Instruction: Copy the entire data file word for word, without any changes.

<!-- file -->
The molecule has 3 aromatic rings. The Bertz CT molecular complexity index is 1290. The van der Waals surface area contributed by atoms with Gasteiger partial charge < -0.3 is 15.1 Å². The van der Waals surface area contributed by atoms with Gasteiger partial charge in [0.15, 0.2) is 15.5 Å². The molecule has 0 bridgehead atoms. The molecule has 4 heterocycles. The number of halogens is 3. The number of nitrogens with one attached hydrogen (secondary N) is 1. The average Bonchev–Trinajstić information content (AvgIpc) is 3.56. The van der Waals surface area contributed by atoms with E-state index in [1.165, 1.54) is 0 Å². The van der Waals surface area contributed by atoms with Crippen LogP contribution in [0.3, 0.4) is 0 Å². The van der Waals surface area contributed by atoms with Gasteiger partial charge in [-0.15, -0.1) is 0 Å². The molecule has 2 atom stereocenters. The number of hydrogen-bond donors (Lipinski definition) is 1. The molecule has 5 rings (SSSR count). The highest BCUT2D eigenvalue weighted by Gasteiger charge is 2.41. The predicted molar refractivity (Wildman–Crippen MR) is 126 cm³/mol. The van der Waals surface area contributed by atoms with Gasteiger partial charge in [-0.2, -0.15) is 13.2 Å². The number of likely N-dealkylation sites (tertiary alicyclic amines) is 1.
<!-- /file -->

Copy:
The molecule has 3 aromatic rings. The Bertz CT molecular complexity index is 1290. The van der Waals surface area contributed by atoms with Gasteiger partial charge < -0.3 is 15.1 Å². The van der Waals surface area contributed by atoms with Gasteiger partial charge in [0.15, 0.2) is 15.5 Å². The molecule has 0 bridgehead atoms. The molecule has 4 heterocycles. The number of halogens is 3. The number of nitrogens with one attached hydrogen (secondary N) is 1. The average Bonchev–Trinajstić information content (AvgIpc) is 3.56. The van der Waals surface area contributed by atoms with E-state index in [1.165, 1.54) is 0 Å². The van der Waals surface area contributed by atoms with Crippen LogP contribution in [0.3, 0.4) is 0 Å². The van der Waals surface area contributed by atoms with Gasteiger partial charge in [-0.15, -0.1) is 0 Å². The molecule has 2 atom stereocenters. The number of hydrogen-bond donors (Lipinski definition) is 1. The molecule has 5 rings (SSSR count). The highest BCUT2D eigenvalue weighted by Gasteiger charge is 2.41. The predicted molar refractivity (Wildman–Crippen MR) is 126 cm³/mol. The van der Waals surface area contributed by atoms with Gasteiger partial charge in [-0.2, -0.15) is 13.2 Å². The number of likely N-dealkylation sites (tertiary alicyclic amines) is 1.